Charleston and Monk's House: The Intimate House Museums of Virginia Woolf and Vanessa Bell

Charleston and Monk's House: The Intimate House Museums of Virginia Woolf and Vanessa Bell

Charleston and Monk's House: The Intimate House Museums of Virginia Woolf and Vanessa Bell

Charleston and Monk's House: The Intimate House Museums of Virginia Woolf and Vanessa Bell

Synopsis

The interwoven biographies of Virginia Woolf and Vanessa Bell and the houses they lived in. What can we learn from a commemorative house? What biographical narratives emerge as we travel through the spaces of another's home? This new study unveils the revelatory potential of the house museum to inform and enrich our understanding of the lived past of its former inhabitants. It focuses on the emotionally textured interiors of Charleston and Monk's House, the literary/artistic house museums of Virginia Woolf and Vanessa Bell, seeking out traces of their shared biography. Fresh perspectives unfold on Woolf's and Bell's' sisterhood and their continuous artistic exchange, as we shadow their daily lives through the richly painted rooms and atmospheric gardens of their former Sussex homes. Discover these celebrated artists in a different light - animated, moving, handling the tools of their related arts and brought vividly to life through the tangible fabric of their past living.

Excerpt

White blanketed sky. Cold, abrasive air. the wind throwing the
Magnolia grandiflora loose from its fastenings on the house wall.
Downstairs, Clive Bell’s study is strait-jacketed and bound –
ready for work on the replastering of the ceiling. Maggy takes
me into the studio – an extraordinary wintry world – an instal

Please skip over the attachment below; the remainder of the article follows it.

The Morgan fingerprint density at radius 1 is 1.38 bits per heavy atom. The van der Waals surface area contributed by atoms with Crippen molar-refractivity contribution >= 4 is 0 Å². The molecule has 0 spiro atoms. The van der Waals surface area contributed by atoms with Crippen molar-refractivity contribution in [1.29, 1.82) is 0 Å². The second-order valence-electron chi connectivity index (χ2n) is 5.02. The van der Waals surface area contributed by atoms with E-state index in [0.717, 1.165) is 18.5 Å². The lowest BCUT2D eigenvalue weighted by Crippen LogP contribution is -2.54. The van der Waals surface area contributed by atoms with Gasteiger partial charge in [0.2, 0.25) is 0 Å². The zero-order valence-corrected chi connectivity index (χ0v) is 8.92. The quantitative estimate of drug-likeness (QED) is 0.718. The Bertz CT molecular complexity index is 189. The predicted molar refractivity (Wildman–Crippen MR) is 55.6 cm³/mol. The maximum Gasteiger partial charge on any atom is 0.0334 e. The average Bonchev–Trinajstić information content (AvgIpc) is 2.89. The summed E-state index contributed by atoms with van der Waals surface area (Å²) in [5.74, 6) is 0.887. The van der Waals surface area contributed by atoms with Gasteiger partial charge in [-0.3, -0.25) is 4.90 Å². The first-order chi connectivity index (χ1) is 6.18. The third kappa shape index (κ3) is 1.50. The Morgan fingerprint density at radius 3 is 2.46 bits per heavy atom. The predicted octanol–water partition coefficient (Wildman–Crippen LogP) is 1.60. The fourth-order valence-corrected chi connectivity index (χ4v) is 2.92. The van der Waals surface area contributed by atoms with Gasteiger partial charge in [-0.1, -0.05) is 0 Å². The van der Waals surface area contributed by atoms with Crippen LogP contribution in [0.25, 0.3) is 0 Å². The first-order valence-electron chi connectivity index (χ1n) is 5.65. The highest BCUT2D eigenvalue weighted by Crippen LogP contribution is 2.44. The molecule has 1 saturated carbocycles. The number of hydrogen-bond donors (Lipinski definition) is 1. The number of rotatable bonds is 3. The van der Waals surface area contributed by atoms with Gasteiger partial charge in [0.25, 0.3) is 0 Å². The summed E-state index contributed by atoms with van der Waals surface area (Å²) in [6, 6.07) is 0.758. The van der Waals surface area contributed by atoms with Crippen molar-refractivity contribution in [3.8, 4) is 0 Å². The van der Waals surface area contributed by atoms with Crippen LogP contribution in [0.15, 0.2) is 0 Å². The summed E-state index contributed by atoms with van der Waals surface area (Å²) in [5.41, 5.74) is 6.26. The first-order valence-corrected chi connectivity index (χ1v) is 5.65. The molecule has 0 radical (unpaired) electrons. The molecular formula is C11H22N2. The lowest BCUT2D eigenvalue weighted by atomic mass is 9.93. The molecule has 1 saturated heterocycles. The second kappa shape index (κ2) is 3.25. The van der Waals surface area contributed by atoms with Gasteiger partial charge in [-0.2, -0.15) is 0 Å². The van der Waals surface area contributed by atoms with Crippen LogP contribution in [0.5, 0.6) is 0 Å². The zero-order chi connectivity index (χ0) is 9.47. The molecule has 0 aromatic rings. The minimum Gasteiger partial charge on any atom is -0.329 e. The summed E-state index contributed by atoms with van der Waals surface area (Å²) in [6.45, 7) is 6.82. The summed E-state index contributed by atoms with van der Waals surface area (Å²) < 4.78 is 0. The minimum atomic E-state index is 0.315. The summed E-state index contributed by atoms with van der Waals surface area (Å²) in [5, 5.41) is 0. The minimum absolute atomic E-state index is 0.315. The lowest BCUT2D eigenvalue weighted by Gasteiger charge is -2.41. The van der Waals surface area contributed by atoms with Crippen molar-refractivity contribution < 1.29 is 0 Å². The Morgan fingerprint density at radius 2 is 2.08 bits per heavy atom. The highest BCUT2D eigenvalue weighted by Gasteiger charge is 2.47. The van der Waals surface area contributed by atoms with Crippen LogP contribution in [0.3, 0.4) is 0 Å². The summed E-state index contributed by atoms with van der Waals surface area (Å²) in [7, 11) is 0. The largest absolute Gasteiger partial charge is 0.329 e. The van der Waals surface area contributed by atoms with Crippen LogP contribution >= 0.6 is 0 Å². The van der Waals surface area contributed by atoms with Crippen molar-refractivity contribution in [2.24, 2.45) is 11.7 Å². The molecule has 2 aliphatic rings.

lation of mute objects, wrapped in envelopes of white tissue,
drained of their colour and their warmth, their identity barely
discernible. the house museum out of season – a strange physi
ological suspension in time. Maggy says that when she unwraps
the rooms in spring, ‘they glow’. I imagine the life blood returning
to the house, coursing through its spaces and objects, restoring
their colour and their pulse.

I make my way up the stairs to the top studio, high up in the
house, with its views on to the garden and the landscape beyond.
Down below, the gardener is clearing a section of the herbaceous
borders, breaking the ground, and turning the earth over into a
soft brown tilth.

I sit where Vanessa Bell sat at her easel, and I read her letters.

Research diary, January 2006

I first discovered Charleston in 1986, when it opened to the public under the custodianship of the Charleston Trust. This redolent house, the former home of the Bloomsbury artists, Duncan Grant and Vanessa Bell, situated beneath the Sussex Downs, immediately became a touchstone in my memory and imagination. I knew Monk’s House a little later, the former country retreat of Virginia and Leonard Woolf, situated a few miles away from Charleston, and also a commemorative site, under the custodianship of the National Trust. This house too left an enduring impression on me – a singular and potent taste in the mind.

Through a serendipitous turn of events, I found myself in 2005 . . .

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